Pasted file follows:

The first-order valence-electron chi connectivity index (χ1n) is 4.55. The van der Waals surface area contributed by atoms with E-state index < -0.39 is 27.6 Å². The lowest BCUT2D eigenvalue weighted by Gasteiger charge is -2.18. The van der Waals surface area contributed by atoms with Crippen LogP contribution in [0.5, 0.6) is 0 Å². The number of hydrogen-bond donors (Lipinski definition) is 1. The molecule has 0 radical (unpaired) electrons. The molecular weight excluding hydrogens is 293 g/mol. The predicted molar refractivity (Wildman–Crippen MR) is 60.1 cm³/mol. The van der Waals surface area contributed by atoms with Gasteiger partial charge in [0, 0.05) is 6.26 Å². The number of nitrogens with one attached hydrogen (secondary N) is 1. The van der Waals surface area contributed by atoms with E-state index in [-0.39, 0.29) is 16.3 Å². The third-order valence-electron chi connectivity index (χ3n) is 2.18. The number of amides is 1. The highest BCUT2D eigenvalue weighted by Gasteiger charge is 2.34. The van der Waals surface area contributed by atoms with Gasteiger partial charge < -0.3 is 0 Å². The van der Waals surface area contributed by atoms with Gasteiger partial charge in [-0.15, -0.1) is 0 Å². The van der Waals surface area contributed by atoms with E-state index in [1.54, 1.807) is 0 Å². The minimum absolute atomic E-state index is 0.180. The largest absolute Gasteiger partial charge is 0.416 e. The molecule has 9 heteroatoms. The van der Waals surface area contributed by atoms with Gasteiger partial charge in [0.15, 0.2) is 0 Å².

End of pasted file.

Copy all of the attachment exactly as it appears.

The first-order valence-electron chi connectivity index (χ1n) is 4.55. The van der Waals surface area contributed by atoms with E-state index < -0.39 is 27.6 Å². The lowest BCUT2D eigenvalue weighted by Gasteiger charge is -2.18. The van der Waals surface area contributed by atoms with Crippen LogP contribution in [0.5, 0.6) is 0 Å². The number of hydrogen-bond donors (Lipinski definition) is 1. The molecule has 0 radical (unpaired) electrons. The molecular weight excluding hydrogens is 293 g/mol. The predicted molar refractivity (Wildman–Crippen MR) is 60.1 cm³/mol. The van der Waals surface area contributed by atoms with Gasteiger partial charge in [0, 0.05) is 6.26 Å². The number of nitrogens with one attached hydrogen (secondary N) is 1. The van der Waals surface area contributed by atoms with E-state index in [-0.39, 0.29) is 16.3 Å². The third-order valence-electron chi connectivity index (χ3n) is 2.18. The number of amides is 1. The highest BCUT2D eigenvalue weighted by Gasteiger charge is 2.34. The van der Waals surface area contributed by atoms with Gasteiger partial charge < -0.3 is 0 Å². The van der Waals surface area contributed by atoms with Gasteiger partial charge in [-0.15, -0.1) is 0 Å². The van der Waals surface area contributed by atoms with E-state index in [1.54, 1.807) is 0 Å². The minimum absolute atomic E-state index is 0.180. The largest absolute Gasteiger partial charge is 0.416 e. The molecule has 9 heteroatoms. The van der Waals surface area contributed by atoms with Gasteiger partial charge in [0.15, 0.2) is 0 Å².